From a AD perspective, what matters is the shift in spending on the margin. There’s a difference between cutting the government balance 10% of GDP all at once and cutting it by 1-2% over the course of 5-7 years while having a massive central balance sheet expansion. The key factor is that the amount of spending that’s cut doesn’t affect growth linearly. I actually think it’s extremely nonlinear.

  • Cullen Roche


    You’re moving the goal posts by using govt consumption and investment. This is a much more narrow view of govt spending and doesn’t include current transfer payments, interest payments, and subsidies which explains why your data is about 1.2 TRILLION dollars smaller in your data set. That’s 33% of the entire data set you’re using!!! You can use this if you want, but it’s a pretty narrow view and really misrepresents what you’re trying to explain.

    Second, adjusting for inflation doesn’t account for the fact that I am discussing year over year changes in the deficit and the fact that “austerity” implies a self imposed deficit change. As in, politicians CHOSE to reduce the deficit. My whole point is that they did not. Adjusting for inflation using chained 2009 data is just another way of moving the goal posts on this.

    I know this upsets a lot of the liberal readers here, but the facts are the facts. Despite a declining deficit, there really hasn’t been any “austerity”. I am not saying I support the smaller deficit or that it’s a good thing, but your version of what’s going on is highly misleading.

  • Cullen Roche

    I think everyone is missing the point of the post. I am not saying that the reduced deficit is necessarily a good thing. I am simply pointing out that there hasn’t been a concerted and govt imposed decline in the deficit. It’s been the result of automatic stabilizers (or in this case automatic destabilizers).

  • Suvy

    Fair enough. By the way, do you think it’s possible that we could still find a way to reduce spending and cut the deficit at the same time? Capital spending has a much higher multiplier than consumption spending, so if we cut consumption spending as much as and possibly even a little more than we increase capital spending, we may actually be stimulating the economy while cutting the deficit.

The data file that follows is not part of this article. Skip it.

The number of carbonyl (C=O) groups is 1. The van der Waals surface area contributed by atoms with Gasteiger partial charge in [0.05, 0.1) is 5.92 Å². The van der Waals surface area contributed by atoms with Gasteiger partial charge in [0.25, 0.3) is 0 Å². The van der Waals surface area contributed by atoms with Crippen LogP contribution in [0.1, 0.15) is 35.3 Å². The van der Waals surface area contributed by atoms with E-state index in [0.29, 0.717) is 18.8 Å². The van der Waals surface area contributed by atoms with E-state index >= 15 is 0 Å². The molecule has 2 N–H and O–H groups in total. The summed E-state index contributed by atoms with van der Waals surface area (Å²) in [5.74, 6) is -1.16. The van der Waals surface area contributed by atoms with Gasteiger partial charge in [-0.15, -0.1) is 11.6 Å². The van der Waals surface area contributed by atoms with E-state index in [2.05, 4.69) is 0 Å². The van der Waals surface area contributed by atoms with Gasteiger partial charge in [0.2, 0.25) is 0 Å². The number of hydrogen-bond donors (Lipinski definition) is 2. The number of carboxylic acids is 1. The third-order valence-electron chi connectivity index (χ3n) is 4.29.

People always compare the US to Japan in the past two decades or the US in the Great Depression, but those are two completely different situations. Japan in the past two decades and the US in the 30s had overcapacity issues stemming from investment-led growth models. Now, we have an overconsumption problem. The structural situations are completely different.

  • Finn0123

    Hi Cullen,

    I’m a bit confused on the data you chose to use for this analysis and was hoping you could take the time to respond.

    Most of my confusion lies in the data you chose to use. For example, you use current expenditure which includes transfer payments, most notably social security. Given the demographic shift we are, and will, experience, transfer payments are expected to increase, so it isn’t necessarily surprising we haven’t seen a huge shift. If the point is to say US austerity isn’t like Greece’s, which has seen cuts to transfer payments, then I would agree, but at the same time I don’t know if that is the correct comparison.

    Perhaps more to the point, transfer payments aren’t really part of the austerity debate in the US, whereas cuts to government spending on national defense, goods, and services are the focus of the discussion. This distinction is important and is why government consumption is part of GDP but transfer payments are not (

    Also, a minor point to add is the series you use don’t necessarily tell us what is occurring today as the state and local government series you use is updated annually and hasn’t been updated for 2013. Thus, it would seem premature to draw conclusions from this series.

    If we correct for these issues, we sees a slightly different picture:
    Again, what the US is experiencing is no where near what is seen in Greece, but the process in the US is only starting and is down 2.3% since the series peaked in 3Q 12, with more spending cuts to come. Consequently, it would seem that, at the very least, government consumption has decreased, bringing with it mild austerity.

    Finally, if we plot this series against nominal GDP, then we see something like this:
    which shows total government consumption as a share of the economy is above what was seen in the late 90s, but otherwise is below what we’ve seen since 1950.

    Thank you for taking the time to consider my thoughts; it is much appreicated.